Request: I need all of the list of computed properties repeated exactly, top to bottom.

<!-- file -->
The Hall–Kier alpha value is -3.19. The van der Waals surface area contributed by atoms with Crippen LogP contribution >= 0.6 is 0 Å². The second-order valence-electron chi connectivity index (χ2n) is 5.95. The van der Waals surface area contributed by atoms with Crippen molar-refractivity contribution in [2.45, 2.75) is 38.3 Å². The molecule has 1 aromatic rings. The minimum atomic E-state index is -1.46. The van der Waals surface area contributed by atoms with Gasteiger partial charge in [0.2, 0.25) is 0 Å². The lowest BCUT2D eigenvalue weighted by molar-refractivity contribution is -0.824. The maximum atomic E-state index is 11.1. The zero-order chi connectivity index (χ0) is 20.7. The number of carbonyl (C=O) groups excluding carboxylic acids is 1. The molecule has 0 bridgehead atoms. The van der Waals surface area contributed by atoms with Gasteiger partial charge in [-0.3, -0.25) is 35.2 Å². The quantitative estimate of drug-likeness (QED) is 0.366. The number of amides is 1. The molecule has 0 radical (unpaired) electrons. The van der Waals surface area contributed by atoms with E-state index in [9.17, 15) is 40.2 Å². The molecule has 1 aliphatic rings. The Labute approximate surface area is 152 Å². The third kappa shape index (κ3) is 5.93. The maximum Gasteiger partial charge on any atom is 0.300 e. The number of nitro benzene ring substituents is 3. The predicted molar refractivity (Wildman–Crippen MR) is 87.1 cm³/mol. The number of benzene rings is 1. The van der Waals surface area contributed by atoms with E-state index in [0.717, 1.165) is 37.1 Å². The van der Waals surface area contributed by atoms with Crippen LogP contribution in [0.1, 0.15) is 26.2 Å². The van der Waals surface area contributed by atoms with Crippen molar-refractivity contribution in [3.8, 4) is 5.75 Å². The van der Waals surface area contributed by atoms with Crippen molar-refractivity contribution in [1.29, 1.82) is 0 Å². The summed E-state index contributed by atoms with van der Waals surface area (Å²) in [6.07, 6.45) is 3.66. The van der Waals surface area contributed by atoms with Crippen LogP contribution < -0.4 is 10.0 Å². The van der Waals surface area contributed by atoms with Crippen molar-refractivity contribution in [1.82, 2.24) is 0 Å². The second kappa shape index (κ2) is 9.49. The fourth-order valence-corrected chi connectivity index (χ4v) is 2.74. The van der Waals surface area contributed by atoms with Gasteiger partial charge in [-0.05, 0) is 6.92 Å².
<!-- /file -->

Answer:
The Hall–Kier alpha value is -3.19. The van der Waals surface area contributed by atoms with Crippen LogP contribution >= 0.6 is 0 Å². The second-order valence-electron chi connectivity index (χ2n) is 5.95. The van der Waals surface area contributed by atoms with Crippen molar-refractivity contribution in [2.45, 2.75) is 38.3 Å². The molecule has 1 aromatic rings. The minimum atomic E-state index is -1.46. The van der Waals surface area contributed by atoms with Gasteiger partial charge in [0.2, 0.25) is 0 Å². The lowest BCUT2D eigenvalue weighted by molar-refractivity contribution is -0.824. The maximum atomic E-state index is 11.1. The zero-order chi connectivity index (χ0) is 20.7. The number of carbonyl (C=O) groups excluding carboxylic acids is 1. The molecule has 0 bridgehead atoms. The van der Waals surface area contributed by atoms with Gasteiger partial charge in [-0.3, -0.25) is 35.2 Å². The quantitative estimate of drug-likeness (QED) is 0.366. The number of amides is 1. The molecule has 0 radical (unpaired) electrons. The van der Waals surface area contributed by atoms with E-state index in [9.17, 15) is 40.2 Å². The molecule has 1 aliphatic rings. The Labute approximate surface area is 152 Å². The third kappa shape index (κ3) is 5.93. The maximum Gasteiger partial charge on any atom is 0.300 e. The number of nitro benzene ring substituents is 3. The predicted molar refractivity (Wildman–Crippen MR) is 87.1 cm³/mol. The number of benzene rings is 1. The van der Waals surface area contributed by atoms with E-state index in [0.717, 1.165) is 37.1 Å². The van der Waals surface area contributed by atoms with Crippen LogP contribution in [0.1, 0.15) is 26.2 Å². The van der Waals surface area contributed by atoms with Crippen molar-refractivity contribution in [3.8, 4) is 5.75 Å². The van der Waals surface area contributed by atoms with Crippen molar-refractivity contribution in [1.29, 1.82) is 0 Å². The summed E-state index contributed by atoms with van der Waals surface area (Å²) in [6.07, 6.45) is 3.66. The van der Waals surface area contributed by atoms with Crippen LogP contribution < -0.4 is 10.0 Å². The van der Waals surface area contributed by atoms with Crippen molar-refractivity contribution in [1.82, 2.24) is 0 Å². The second kappa shape index (κ2) is 9.49. The fourth-order valence-corrected chi connectivity index (χ4v) is 2.74. The van der Waals surface area contributed by atoms with Gasteiger partial charge in [-0.05, 0) is 6.92 Å².